In particular, video advertising buyers were explicit about needs in a few key areas: efficiency, targeting and research.
Efficiency is generally a subjective term, but survey results provided some hard numbers to digest. The most important form of efficiency for advertisers today is price, with 46% of video advertisers buying with this metric in mind. Campaign execution efficiencies, including encoding, trafficking and managing publishers, continues to be important for 28% of respondents. Content and delivery speed are less important, for 12% and 3% respectively.
In many ways, targeting is the "elephant in the room" in video advertising, with 31% of agencies believing targeting is the main factor limiting online video advertising's growth today, and 28% of agencies claiming targeting is the aspect of online video that their clients are most concerned about. Digging a layer deeper, agencies are looking for better targeting technologies for behavioral (38% of respondents) contextual (27%) and demographic (17%) targeting.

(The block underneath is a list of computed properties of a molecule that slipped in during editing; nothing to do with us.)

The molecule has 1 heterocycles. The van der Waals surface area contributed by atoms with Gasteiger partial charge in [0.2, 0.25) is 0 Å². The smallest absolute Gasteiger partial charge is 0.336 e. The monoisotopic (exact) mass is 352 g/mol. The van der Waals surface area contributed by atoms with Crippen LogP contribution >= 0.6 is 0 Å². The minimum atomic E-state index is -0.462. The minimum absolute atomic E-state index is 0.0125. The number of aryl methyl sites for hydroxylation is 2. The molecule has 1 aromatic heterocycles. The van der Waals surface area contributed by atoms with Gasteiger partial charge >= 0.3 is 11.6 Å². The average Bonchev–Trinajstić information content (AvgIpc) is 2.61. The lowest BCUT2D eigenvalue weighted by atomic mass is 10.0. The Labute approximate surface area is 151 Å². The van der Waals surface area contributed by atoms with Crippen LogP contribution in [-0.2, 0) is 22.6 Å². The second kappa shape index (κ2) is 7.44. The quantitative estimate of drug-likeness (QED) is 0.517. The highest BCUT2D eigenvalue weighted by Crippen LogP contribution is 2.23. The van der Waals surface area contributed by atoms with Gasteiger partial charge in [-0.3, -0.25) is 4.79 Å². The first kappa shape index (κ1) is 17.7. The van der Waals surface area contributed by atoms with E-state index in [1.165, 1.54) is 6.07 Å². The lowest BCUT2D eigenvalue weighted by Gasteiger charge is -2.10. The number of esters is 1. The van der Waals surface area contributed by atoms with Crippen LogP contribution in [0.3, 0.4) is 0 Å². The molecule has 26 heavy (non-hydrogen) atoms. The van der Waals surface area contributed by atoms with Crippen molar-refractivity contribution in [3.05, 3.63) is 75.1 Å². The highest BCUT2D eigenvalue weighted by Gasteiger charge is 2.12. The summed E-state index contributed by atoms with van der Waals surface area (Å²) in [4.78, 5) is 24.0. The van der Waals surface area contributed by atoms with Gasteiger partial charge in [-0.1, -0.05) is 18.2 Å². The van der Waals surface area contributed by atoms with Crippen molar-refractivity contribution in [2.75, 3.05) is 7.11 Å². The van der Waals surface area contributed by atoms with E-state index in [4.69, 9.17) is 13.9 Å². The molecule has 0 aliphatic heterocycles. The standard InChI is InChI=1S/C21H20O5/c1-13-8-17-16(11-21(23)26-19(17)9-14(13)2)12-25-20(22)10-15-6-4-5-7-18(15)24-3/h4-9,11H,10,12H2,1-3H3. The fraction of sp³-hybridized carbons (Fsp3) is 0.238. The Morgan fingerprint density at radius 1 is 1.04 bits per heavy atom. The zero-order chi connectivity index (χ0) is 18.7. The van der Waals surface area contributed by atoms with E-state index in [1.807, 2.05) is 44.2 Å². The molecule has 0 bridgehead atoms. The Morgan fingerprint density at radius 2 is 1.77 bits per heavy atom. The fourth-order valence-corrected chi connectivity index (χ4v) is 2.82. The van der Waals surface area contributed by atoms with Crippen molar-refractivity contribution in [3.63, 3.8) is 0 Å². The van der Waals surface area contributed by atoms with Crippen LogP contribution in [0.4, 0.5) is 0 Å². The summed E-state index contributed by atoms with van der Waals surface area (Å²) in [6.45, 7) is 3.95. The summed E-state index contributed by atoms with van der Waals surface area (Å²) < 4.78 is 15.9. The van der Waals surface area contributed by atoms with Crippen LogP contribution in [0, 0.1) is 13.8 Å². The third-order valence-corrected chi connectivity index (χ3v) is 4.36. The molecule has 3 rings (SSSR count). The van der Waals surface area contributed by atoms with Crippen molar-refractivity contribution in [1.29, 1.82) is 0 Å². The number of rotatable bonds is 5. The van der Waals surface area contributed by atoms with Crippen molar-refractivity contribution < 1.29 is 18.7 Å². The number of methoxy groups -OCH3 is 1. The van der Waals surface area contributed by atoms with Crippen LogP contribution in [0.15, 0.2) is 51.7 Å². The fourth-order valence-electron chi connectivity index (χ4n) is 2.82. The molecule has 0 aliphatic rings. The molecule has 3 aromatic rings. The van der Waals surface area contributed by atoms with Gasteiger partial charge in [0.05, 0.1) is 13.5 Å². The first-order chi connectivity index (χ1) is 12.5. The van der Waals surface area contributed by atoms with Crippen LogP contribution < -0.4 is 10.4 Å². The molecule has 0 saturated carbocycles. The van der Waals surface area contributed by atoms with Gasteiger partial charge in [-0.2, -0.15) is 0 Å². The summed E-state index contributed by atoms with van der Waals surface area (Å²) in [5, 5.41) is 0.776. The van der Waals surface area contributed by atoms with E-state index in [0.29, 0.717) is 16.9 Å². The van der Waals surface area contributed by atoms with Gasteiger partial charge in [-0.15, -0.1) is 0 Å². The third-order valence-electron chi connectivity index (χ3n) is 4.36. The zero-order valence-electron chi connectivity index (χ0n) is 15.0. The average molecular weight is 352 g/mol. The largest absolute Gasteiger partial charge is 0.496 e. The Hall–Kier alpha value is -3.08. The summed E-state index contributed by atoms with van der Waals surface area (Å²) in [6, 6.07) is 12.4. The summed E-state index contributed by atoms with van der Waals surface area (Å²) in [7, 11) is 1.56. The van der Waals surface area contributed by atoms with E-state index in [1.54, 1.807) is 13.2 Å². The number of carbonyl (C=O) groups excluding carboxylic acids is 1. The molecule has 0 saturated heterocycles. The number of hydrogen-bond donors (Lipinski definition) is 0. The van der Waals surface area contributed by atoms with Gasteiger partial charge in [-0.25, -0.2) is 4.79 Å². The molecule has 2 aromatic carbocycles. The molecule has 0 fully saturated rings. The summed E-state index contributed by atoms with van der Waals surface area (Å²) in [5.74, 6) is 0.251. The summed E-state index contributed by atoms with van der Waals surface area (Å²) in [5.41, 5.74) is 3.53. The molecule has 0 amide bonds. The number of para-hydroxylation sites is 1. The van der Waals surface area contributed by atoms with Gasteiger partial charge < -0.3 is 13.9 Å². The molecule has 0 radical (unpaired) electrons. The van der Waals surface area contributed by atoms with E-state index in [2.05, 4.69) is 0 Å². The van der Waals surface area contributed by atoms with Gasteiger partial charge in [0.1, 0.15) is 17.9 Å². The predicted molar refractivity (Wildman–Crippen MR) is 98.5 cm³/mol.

I was shocked to learn that 87% of agencies had never done research into the efficacy of video advertising -- yet 56% of respondents would be more inclined to spend money if research existed. However, agency buyers were clear that if they were to do research, they would be most interested in understanding video's impact on offline purchase behavior (39% of respondents), changes in purchase intent or brand lift (36%) and the performance of online video vs. television advertising (25%).
Overall, agencies were quite clear: they want to buy video more efficiently, with better targeting and more measurement into the effectiveness of their spend. Everyone in the video advertising industry should commit resources to solving these problems, as those who do solve them will likely aggregate the majority of ad dollars moving forward.